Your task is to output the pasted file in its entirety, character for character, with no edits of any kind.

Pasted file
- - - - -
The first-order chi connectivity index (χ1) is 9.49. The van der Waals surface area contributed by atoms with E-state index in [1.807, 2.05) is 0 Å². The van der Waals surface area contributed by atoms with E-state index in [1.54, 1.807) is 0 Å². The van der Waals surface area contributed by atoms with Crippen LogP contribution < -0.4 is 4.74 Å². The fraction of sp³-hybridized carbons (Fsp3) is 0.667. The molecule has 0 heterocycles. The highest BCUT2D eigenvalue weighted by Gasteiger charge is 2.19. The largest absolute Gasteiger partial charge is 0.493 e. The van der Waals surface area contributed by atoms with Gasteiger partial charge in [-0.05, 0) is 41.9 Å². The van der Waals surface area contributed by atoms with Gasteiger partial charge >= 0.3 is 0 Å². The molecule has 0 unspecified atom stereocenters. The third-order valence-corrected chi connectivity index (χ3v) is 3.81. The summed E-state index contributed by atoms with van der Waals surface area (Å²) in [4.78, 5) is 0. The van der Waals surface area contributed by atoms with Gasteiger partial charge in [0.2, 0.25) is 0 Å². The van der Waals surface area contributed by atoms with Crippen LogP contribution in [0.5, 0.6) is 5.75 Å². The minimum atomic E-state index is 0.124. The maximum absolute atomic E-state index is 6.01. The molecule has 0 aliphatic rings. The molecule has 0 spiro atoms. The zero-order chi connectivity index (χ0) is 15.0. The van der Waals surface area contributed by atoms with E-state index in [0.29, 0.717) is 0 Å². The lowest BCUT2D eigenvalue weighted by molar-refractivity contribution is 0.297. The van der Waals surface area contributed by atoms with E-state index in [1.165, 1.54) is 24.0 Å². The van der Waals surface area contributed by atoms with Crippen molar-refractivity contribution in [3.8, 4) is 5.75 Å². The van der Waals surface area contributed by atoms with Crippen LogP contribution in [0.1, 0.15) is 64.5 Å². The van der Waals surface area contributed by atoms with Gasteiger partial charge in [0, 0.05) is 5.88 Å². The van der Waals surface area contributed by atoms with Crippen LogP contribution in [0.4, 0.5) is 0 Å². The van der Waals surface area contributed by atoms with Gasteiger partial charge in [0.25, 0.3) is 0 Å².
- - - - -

The first-order chi connectivity index (χ1) is 9.49. The van der Waals surface area contributed by atoms with E-state index in [1.807, 2.05) is 0 Å². The van der Waals surface area contributed by atoms with E-state index in [1.54, 1.807) is 0 Å². The van der Waals surface area contributed by atoms with Crippen LogP contribution < -0.4 is 4.74 Å². The fraction of sp³-hybridized carbons (Fsp3) is 0.667. The molecule has 0 heterocycles. The highest BCUT2D eigenvalue weighted by Gasteiger charge is 2.19. The largest absolute Gasteiger partial charge is 0.493 e. The van der Waals surface area contributed by atoms with Gasteiger partial charge in [-0.05, 0) is 41.9 Å². The van der Waals surface area contributed by atoms with Gasteiger partial charge >= 0.3 is 0 Å². The molecule has 0 unspecified atom stereocenters. The third-order valence-corrected chi connectivity index (χ3v) is 3.81. The summed E-state index contributed by atoms with van der Waals surface area (Å²) in [4.78, 5) is 0. The van der Waals surface area contributed by atoms with Gasteiger partial charge in [0.2, 0.25) is 0 Å². The van der Waals surface area contributed by atoms with Crippen LogP contribution in [0.5, 0.6) is 5.75 Å². The minimum atomic E-state index is 0.124. The maximum absolute atomic E-state index is 6.01. The molecule has 0 aliphatic rings. The molecule has 0 spiro atoms. The zero-order chi connectivity index (χ0) is 15.0. The van der Waals surface area contributed by atoms with E-state index in [0.29, 0.717) is 0 Å². The lowest BCUT2D eigenvalue weighted by molar-refractivity contribution is 0.297. The van der Waals surface area contributed by atoms with E-state index in [1.165, 1.54) is 24.0 Å². The van der Waals surface area contributed by atoms with Crippen molar-refractivity contribution in [3.8, 4) is 5.75 Å². The van der Waals surface area contributed by atoms with Crippen LogP contribution in [0.1, 0.15) is 64.5 Å². The van der Waals surface area contributed by atoms with Gasteiger partial charge in [0, 0.05) is 5.88 Å². The van der Waals surface area contributed by atoms with Crippen LogP contribution in [0.4, 0.5) is 0 Å². The van der Waals surface area contributed by atoms with Gasteiger partial charge in [0.25, 0.3) is 0 Å².